First, minimp3 has been converted to a platform decoder. Simply by doing that fixed a number of other bugs which were probably related to how we chunked frames, such as Google Translate voice clips getting truncated and problems with some types of MP3 live streams; now we use Mozilla's built-in frame parser instead and in this capacity minimp3 acts mostly as a disembodied codec. The new implementation works well with Google Translate, Soundcloud, Shoutcast and most of the other things I tried. (See, now there's a good use for that Mac mini G4 gathering dust on your shelf: install TenFourFox and set it up for remote screensharing access, and use it as a headless Internet radio -- I'm sitting here listening to National Public Radio over Shoutcast in a foxbox as I write this. Space-saving, environmentally responsible computer recycling! Yes, I know I'm full of great ideas. Yes. You're welcome.)
In addition, this release carries the first pass at AltiVec decoding for VP9. It has some of the inverse discrete cosine and one of the inverse Hadamard transforms vectorized, and I also wrote vector code for two of the convolutions but they malfunction on the iMac G4 and it seems faster without them because a lot of these routines work on unaligned data. Overall, our code really outshines the SSE2 versions I based them on if I do say so myself. We can collapse a number of shuffles and merges into a single vector permute, and the AltiVec multiply-sum instruction can take an additional constant for use as a bias, allowing us to skip an add step (the SSE2 version must do the multiply-sum and then add the bias rounding constant in separate operations; this code occurs quite a bit). Only some of the smaller transforms are converted so far because the big ones are really intimidating. I'm able to model most of these operations on my old Core 2 Duo Mac mini, so I can do a step-by-step conversion in a relatively straightforward fashion, but it's agonizingly slow going with these bigger ones. I'm also not going to attempt any of the encoding-specific routines, so if Google wants this code they'll have to import it themselves.
G3 owners, even though I don't support video on your systems, you get a little boost too because I've also cut out the loopfilter entirely. This improves everybody's performance and the mostly minor degradation in quality just isn't bad enough to be worth the CPU time required to clean it up. With this initial work the Quad is able to play many 360p streams at decent frame rates in Reduced mode and in Highest Performance mode even some 480p ones. The 1GHz iMac G4, which I don't technically support for video as it is below the 1.25GHz cutoff, reliably plays 144p and even some easy-to-decode (pillarboxed 4:3, mostly, since it has lots of "nothing" areas) 240p. This is at least as good as our AltiVec VP8 performance and as I grind through some of the really heavyweight transforms it should get even better.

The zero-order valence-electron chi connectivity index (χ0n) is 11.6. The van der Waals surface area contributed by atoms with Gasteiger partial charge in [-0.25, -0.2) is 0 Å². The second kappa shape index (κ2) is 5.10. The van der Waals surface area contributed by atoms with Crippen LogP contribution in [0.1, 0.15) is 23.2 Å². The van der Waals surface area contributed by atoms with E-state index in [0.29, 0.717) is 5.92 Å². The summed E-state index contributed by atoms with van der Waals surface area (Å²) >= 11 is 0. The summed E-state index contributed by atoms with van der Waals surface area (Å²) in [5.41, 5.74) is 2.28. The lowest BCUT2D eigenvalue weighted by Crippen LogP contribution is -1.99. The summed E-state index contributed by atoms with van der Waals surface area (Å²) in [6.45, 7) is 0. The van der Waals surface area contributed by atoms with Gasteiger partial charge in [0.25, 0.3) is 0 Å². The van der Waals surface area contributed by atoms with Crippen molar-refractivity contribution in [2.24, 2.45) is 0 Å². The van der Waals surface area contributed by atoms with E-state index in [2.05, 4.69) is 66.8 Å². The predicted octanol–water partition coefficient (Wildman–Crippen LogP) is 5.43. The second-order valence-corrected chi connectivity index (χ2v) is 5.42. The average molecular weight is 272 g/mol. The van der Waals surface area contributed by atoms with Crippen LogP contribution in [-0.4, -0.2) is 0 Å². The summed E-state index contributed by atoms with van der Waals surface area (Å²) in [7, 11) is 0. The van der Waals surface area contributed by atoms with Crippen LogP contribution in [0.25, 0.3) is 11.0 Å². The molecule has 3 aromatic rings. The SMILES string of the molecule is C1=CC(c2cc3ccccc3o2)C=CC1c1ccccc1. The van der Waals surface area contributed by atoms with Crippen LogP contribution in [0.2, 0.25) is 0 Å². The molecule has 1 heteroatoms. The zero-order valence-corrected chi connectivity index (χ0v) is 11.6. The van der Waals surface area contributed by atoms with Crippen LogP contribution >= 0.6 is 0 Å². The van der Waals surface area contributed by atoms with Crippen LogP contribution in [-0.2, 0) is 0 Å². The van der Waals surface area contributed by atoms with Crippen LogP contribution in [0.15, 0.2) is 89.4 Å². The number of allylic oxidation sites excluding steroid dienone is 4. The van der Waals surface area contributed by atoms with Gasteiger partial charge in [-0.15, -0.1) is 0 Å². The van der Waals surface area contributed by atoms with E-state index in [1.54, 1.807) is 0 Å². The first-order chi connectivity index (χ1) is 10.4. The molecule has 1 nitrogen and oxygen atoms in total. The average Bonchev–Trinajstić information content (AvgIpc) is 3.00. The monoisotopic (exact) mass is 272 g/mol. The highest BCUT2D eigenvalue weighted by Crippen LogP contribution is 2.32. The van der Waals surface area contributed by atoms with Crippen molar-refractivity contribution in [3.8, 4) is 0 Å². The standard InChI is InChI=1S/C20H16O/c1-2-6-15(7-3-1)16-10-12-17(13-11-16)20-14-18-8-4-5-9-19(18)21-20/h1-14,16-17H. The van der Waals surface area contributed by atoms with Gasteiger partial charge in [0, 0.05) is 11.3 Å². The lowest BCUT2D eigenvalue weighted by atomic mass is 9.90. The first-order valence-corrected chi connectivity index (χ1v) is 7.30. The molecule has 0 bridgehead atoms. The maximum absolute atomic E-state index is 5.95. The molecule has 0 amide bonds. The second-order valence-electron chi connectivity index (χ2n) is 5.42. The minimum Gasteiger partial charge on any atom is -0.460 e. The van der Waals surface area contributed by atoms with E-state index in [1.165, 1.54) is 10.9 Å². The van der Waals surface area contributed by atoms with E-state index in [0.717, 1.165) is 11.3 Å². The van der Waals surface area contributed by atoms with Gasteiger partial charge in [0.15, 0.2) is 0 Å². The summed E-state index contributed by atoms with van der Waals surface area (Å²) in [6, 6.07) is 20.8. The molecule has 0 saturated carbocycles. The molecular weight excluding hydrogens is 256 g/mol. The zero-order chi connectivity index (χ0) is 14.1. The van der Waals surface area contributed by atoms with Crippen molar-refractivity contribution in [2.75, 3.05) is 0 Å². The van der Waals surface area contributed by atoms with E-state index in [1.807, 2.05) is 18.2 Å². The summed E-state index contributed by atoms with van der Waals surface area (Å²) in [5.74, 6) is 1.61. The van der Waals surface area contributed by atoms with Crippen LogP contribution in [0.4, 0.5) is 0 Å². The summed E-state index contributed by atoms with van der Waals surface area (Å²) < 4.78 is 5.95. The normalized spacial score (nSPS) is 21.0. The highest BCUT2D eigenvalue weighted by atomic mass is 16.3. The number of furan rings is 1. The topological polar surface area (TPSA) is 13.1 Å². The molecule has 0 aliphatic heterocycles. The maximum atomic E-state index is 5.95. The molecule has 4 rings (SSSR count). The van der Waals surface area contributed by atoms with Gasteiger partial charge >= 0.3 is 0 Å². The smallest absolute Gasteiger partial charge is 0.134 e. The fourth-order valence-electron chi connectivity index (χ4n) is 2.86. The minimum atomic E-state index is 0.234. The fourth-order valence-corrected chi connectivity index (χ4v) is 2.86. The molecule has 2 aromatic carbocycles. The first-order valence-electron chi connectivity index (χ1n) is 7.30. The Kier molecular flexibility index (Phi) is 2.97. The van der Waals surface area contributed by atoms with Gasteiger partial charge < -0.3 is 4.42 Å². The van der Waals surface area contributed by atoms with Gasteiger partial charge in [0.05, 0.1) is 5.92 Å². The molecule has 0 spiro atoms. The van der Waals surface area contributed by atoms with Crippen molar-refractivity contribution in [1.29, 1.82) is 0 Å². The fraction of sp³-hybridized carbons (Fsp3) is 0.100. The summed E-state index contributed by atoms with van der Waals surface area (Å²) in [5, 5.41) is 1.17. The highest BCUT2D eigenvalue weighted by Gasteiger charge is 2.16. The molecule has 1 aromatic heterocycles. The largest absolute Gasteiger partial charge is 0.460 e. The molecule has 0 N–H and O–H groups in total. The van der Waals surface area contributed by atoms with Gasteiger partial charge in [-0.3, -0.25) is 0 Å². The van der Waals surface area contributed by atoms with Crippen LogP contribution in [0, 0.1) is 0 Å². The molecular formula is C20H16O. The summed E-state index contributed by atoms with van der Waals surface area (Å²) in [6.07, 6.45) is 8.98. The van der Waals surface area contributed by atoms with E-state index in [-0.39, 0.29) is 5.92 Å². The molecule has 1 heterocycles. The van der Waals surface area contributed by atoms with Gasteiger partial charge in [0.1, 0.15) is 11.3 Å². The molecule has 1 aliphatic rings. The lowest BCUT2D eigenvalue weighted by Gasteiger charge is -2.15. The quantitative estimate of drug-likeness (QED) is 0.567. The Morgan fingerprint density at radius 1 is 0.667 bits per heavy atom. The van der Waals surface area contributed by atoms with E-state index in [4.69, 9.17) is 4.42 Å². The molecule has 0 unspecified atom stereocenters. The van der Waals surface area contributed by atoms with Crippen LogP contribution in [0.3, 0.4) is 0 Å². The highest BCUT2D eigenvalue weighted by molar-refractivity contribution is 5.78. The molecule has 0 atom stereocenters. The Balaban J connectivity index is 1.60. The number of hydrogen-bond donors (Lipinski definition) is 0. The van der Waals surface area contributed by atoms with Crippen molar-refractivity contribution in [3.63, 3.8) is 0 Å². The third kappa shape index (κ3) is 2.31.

To turn this on, go to our new TenFourFox preference pane (TenFourFox > Preferences... and click TenFourFox) and make sure MediaSource is enabled, then visit YouTube. You should have more quality settings now and I recommend turning annotations off as well. Pausing the video while the rest of the page loads is always a good idea as well as before changing your quality setting; just click once anywhere on the video itself and wait for it to stop. You can evaluate it on my scientifically validated set of abuses of grammar (and spelling), 1970s carousel tape decks, gestures we make at Gmail other than the middle finger and really weird MTV interstitials. However, because without further configuration Google will "auto-"control the stream bitrate and it makes that decision based on network speed rather than dropped frames, I'm leaving the "slower" appellation because frankly it will be, at least by default. Nevertheless, please advise if you think MSE should be the default in the next version or if you think more baking is necessary, though the pref will be user-exposed regardless.
But the biggest and most far-reaching change is, as promised, little-endian typed arrays (the "LE" portion of the IonPower-NVLE project). The rationale for this change is that, largely due to the proliferation of asm.js code and the little-endian Emscripten systems that generate it, there will be more and more code our big-endian machines can't run properly being casually imported into sites. We saw this with images on Facebook, and later with WhatsApp Web, and also with MEGA.nz, and others, and so on, and so forth. asm.js isn't merely the domain of tech demos and high-end ported game engines anymore.
The change is intentionally very focused and very specific. Only typed array access is converted to little-endian, and only integer typed array access at that: DataView objects, the underlying ArrayBuffers and regular untyped arrays in particular remain native. When a multibyte integer (16-bit halfword or 32-bit word) is written out to a typed array in IonPower-LE, it is transparently byteswapped from big-endian to little-endian and stored in that format. When it is read back in, it is byteswapped back to big-endian. Thus, the intrinsic big-endianness of the engine hasn't changed -- jsvals and doubles are still tag followed by payload, and integers and single-precision floats are still MSB at the lowest address -- only the way it deals with an integer typed array. Since asm.js uses a big typed array buffer essentially as a heap, this is sufficient to present at least a notional illusion of little-endianness as the asm.js script accesses that buffer as long as those accesses are integer.